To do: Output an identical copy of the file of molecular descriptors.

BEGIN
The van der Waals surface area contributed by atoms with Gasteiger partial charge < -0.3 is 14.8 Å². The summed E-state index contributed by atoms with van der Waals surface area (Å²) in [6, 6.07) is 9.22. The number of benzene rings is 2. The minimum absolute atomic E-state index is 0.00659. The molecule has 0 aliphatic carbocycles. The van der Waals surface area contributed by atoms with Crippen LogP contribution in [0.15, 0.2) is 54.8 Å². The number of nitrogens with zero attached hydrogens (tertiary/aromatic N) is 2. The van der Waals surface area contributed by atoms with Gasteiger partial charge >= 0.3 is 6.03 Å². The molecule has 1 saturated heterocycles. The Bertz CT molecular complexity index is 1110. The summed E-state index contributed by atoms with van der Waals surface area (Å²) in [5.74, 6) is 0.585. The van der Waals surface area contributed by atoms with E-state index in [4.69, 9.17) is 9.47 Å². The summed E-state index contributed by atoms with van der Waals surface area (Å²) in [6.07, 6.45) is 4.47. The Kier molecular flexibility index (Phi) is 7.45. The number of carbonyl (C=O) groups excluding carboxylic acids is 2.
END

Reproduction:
The van der Waals surface area contributed by atoms with Gasteiger partial charge < -0.3 is 14.8 Å². The summed E-state index contributed by atoms with van der Waals surface area (Å²) in [6, 6.07) is 9.22. The number of benzene rings is 2. The minimum absolute atomic E-state index is 0.00659. The molecule has 0 aliphatic carbocycles. The van der Waals surface area contributed by atoms with Crippen LogP contribution in [0.15, 0.2) is 54.8 Å². The number of nitrogens with zero attached hydrogens (tertiary/aromatic N) is 2. The van der Waals surface area contributed by atoms with Gasteiger partial charge >= 0.3 is 6.03 Å². The molecule has 1 saturated heterocycles. The Bertz CT molecular complexity index is 1110. The summed E-state index contributed by atoms with van der Waals surface area (Å²) in [5.74, 6) is 0.585. The van der Waals surface area contributed by atoms with E-state index in [4.69, 9.17) is 9.47 Å². The summed E-state index contributed by atoms with van der Waals surface area (Å²) in [6.07, 6.45) is 4.47. The Kier molecular flexibility index (Phi) is 7.45. The number of carbonyl (C=O) groups excluding carboxylic acids is 2.